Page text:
The Dawsons
by Lydia and Santina Casablanca

"Rosa groaned with exhilaration. Feeling his hands on her was absolute bliss. Her heart was pounding so hard she though she might pass out."

Combination magical fantasy, generational saga, and romantic bodice-ripper, this novel weaves a tale of witches caught up in spells, curses, death, love, and lust. Tragic themes play out over years as this story of star-crossed lovers follows individuals born to battle both their history and their fate.

The tale is set in a parallel universe, on a land called Magika. In this kingdom by the sea, the inhabitants are witches—capable of heightened senses, flight, self-healing, and more. The plot involves two sets of siblings. Rose and Rosa are twin beauties born into nobility and raised as princesses. The Dawsons—Derrick, Teresa, and Francesco—are outcasts. They are all victims of a terrible demon named Zancho. His murderous ways take their parents from them as children. As the survivors grow, their lives intertwine. While it is not acceptable for the twins, coming from a sheltered and privileged position, to fraternize with the notorious Dawsons, youth, hormones, and hunger prove too irresistible, and soon the couplings begin.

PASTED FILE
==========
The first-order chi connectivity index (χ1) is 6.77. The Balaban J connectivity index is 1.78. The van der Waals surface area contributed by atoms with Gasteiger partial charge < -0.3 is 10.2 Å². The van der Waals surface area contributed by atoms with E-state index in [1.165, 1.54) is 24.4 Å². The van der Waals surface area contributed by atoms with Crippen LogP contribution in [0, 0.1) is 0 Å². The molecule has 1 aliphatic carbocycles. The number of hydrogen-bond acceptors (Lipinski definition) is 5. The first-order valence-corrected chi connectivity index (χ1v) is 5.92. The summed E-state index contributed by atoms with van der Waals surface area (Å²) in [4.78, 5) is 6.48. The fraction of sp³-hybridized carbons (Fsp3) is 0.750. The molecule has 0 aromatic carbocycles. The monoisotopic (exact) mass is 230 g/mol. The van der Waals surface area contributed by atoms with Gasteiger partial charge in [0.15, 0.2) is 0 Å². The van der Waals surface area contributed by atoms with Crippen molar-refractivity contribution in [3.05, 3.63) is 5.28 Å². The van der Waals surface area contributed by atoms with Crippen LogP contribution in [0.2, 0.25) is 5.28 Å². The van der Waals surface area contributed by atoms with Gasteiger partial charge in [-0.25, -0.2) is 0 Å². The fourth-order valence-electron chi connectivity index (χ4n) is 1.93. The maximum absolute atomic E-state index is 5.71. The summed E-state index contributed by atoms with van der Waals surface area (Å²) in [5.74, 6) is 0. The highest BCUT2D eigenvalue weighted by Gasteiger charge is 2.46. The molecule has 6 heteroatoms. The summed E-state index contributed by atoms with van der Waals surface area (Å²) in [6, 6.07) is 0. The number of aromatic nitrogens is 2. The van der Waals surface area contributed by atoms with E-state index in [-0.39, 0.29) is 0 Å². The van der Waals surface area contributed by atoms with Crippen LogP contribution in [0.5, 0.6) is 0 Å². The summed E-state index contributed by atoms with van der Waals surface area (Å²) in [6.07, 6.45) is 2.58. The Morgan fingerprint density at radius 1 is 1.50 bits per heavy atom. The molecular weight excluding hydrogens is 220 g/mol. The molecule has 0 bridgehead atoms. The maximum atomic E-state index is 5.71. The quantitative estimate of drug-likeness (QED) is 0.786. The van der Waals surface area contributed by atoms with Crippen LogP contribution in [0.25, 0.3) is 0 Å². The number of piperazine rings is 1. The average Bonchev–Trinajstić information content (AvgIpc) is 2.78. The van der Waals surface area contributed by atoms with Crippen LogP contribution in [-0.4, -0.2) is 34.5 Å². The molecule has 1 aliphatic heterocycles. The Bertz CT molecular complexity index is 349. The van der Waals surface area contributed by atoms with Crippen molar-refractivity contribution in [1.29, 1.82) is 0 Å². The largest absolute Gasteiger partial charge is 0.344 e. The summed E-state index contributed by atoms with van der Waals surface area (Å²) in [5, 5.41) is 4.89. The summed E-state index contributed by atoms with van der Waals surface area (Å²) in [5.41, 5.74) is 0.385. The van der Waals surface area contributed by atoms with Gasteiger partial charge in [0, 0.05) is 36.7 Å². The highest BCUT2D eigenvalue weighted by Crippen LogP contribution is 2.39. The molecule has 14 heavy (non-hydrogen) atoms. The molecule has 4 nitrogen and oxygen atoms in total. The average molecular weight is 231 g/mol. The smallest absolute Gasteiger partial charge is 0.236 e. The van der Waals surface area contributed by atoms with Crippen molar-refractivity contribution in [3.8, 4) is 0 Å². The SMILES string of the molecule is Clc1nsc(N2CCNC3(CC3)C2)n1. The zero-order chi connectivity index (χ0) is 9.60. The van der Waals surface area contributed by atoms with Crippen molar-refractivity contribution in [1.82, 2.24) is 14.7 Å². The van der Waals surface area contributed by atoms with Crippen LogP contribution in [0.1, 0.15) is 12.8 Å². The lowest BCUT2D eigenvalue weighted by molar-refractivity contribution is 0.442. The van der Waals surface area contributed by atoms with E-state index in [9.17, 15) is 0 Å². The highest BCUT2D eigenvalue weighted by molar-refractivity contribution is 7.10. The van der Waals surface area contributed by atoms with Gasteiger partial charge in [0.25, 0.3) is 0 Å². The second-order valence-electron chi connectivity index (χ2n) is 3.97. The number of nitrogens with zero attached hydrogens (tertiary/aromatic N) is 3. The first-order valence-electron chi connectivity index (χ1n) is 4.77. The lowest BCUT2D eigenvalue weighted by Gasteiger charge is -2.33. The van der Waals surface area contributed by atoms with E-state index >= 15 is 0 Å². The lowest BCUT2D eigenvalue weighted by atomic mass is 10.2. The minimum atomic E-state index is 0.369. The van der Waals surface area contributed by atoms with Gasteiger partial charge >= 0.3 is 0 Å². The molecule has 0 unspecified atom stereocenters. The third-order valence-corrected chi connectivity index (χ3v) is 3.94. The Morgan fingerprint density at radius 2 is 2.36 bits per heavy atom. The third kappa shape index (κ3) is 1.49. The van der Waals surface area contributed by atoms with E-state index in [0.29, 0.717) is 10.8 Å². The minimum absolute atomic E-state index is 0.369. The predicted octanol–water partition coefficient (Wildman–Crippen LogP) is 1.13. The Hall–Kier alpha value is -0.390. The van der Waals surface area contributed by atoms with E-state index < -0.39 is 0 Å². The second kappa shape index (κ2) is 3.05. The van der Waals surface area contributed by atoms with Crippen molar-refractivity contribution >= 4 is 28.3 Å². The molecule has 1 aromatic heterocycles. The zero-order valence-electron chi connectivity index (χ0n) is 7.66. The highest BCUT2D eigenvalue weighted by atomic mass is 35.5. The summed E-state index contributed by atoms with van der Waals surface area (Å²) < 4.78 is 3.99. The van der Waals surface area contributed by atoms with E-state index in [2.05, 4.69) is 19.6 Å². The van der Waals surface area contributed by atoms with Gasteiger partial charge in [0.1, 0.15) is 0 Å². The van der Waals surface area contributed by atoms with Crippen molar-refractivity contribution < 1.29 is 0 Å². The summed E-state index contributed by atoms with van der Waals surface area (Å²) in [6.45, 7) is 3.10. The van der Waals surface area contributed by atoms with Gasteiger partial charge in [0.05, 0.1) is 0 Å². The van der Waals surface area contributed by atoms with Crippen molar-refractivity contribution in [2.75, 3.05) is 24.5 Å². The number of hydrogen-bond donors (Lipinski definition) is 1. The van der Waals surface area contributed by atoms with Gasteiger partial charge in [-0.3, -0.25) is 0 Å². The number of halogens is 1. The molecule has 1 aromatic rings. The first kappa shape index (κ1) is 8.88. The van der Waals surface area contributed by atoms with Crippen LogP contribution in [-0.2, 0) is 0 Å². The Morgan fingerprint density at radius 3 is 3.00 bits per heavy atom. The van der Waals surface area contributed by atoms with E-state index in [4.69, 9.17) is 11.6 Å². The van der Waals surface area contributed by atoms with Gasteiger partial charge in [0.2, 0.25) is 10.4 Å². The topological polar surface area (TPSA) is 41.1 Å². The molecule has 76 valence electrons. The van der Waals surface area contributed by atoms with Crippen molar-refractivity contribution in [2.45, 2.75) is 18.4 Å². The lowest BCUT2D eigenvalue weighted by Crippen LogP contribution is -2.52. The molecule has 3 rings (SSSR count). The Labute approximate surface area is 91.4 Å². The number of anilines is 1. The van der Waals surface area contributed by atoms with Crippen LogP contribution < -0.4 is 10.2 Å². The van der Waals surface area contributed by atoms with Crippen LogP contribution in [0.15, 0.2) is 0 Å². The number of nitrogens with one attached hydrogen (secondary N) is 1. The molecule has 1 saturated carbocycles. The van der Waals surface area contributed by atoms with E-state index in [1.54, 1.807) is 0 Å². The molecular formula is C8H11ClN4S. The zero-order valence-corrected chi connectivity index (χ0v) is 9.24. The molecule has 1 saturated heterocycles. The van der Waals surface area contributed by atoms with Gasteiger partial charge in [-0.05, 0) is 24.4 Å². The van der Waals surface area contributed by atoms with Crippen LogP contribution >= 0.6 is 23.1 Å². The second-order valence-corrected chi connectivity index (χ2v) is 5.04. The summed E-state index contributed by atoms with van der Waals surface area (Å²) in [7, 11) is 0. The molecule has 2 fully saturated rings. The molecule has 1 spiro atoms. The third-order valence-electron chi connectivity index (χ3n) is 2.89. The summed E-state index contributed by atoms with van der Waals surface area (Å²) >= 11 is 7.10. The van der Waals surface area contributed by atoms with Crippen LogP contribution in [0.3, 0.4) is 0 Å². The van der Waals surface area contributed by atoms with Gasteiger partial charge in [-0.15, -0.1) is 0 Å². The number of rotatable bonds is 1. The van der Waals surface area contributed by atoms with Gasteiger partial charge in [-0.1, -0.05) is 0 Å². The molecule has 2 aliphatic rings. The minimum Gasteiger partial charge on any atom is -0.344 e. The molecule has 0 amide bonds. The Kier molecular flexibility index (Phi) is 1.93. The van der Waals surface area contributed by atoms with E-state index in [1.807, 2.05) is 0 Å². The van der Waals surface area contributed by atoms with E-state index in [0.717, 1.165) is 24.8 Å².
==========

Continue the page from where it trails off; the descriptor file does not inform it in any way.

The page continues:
The Casablancas mix time-proven storytelling conventions with contemporary settings. Much of the action takes place in and around a high school. Yes, even witches are required to attend. Their prose is intensely romantic and particularly descriptive—especially when chronicling the many amorous liaisons that occur. Yet they studiously avoid gratuitous specificity or what some might label vulgarity. Fans of romance and fantasy genres will likely find both the content and style of this novel appealing. If so, they may also be pleased to learn that the ending hints that there is more of the story to be told.

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